Thomas won't win Defensive Player of the Year because JJ Watt exists and because QBs will never give him an opportunity to get the 8 or 9 interceptions he needs to get noticed around the NFL more but he could still be the most valuable player on any defense. And Sherman ain't no slouch, so don't make the mistake of assuming I don't think Sherman may also be the defensive MVP.
Those are only three players on a defense that includes Bobby Wagner, KJ Wright, Bruce Irvin, Malcolm Smith, Cliff Avril, Michael Bennett, Byron Maxwell, and Tharold Simon.
Yes, it's still very, very talented. Maybe the most talented in the league even after the loss of Brandon Mebane.
Neh - DVOA says "Nay"
Well, to be fair, DVOA (Football Outsiders' advanced stat measuring efficiency on a play-to-play basis) says it's just "Okay." Compared to last season though, it's a significant dropoff from first in the NFL by a wide margin to ninth going into yesterday's game.
Including 18th against the pass.
I don't know how much that's going to improve after shutting down one of the league's worst passing offenses, especially when you consider the personnel they were using. Stanton, Michael Floyd, John Brown, JARON Brown, Andre Ellington, John Carlson, and Stepfan Taylor doesn't have the same ring to it as "Peyton Manning, et al." (Possibly improper usage of 'et al' but idgaf.)
They did do very well against Manning and Aaron Rodgers earlier in the season, but there haven't been many tests lately as to just how good this secondary really is and the DVOA people clearly don't like them that much.
Poz - Who really gives a fuck what anyone things anyway? This is clearly a good defense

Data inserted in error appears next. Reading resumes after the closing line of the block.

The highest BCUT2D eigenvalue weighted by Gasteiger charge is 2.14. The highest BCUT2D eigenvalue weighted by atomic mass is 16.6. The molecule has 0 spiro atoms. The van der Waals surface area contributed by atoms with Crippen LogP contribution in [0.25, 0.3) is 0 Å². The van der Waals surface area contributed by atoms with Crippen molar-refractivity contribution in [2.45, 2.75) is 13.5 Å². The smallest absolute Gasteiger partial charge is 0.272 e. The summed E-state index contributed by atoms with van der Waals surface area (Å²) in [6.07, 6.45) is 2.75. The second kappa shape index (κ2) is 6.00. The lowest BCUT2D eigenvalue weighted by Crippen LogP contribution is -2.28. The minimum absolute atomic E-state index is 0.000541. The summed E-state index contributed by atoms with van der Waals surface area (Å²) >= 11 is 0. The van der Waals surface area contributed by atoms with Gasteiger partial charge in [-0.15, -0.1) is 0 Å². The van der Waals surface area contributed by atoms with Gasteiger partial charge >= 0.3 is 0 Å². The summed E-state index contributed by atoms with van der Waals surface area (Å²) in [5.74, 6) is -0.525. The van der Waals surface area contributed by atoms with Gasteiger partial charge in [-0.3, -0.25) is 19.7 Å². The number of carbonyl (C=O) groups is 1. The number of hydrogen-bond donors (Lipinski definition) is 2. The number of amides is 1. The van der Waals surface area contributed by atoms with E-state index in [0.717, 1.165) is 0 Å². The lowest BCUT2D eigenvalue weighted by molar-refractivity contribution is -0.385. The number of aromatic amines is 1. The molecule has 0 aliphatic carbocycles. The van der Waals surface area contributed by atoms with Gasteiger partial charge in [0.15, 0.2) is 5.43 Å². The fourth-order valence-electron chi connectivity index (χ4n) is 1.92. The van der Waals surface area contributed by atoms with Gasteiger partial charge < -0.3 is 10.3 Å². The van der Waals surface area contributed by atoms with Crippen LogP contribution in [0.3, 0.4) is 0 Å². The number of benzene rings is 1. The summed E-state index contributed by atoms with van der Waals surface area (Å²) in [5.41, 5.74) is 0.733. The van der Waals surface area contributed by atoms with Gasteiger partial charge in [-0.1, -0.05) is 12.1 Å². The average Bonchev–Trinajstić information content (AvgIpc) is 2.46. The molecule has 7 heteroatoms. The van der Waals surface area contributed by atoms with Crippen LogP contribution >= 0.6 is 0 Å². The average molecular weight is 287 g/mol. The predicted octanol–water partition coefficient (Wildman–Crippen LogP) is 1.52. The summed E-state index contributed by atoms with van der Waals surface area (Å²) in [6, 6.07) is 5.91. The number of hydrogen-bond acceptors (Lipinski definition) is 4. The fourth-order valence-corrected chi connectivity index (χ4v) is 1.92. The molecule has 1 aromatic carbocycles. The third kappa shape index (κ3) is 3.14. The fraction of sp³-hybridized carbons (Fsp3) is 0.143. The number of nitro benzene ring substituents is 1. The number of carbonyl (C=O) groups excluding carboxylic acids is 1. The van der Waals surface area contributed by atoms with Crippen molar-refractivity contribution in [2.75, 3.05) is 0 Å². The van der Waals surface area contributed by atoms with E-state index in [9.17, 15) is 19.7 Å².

You can only play the schedule you're given, so how can we necessarily hold that against them? Now, here's the rebuttal I can already see coming:
- This is the same kinda bullshit excuse we used against teams like the Chiefs and Broncos and Colts last year when it comes to "schedule" and "weak opponents" but let me clarify and say that the Seahawks defense has mostly-dominated their weak opponents and fairly-dominated the good ones. My point is that we don't have a definitive answer to whether or not they're great, like we did in 2013, now we're kind of left with a "Bitch, I might be" answer.
With the exception of Philip Rivers and Tony Romo, Seattle has done pretty much what we expected them to do going into the year. Are they still great?
"Bitch, I might be."
The Seahawks are one of three teams to not allow more than 300 total passing yards in a game. They are one of three teams to not allow more than 30 points in a game. They have forced 10 turnovers in the last five games. They are allowing 5.0 yards per play, tied with San Francisco for fourth-lowest in the NFL. They are allowing a passer rating of 89.9, which would fall between Joe Flacco and Eli Manning if it belonged to a different overpaid quarterback.
The stats don't quite jump out at you like they did a year ago. They've dropped some interceptions, missed the right bounce on a few fumbles. It's not like, "Damn!" But then again, two years ago it took a phenomenal run by the Seahawks to go from 6-5 in November to 11-5 following a December to remember.
There's still a chance for them to keep forcing turnovers and maybe all of a sudden, "Holy shit these guys are good" will jump on us out of nowhere, just like them being the number one total defense did today. Even if the schedule is pretty damn difficult, the offenses they are facing aren't quite that impressive. The number one defense?
They just might be. Bitch.
Writers note: Now realizing that maybe not everyone has seen the "Bitch, I might be" reference. It's what Gucci Mane told a judge once in regards to his guilt.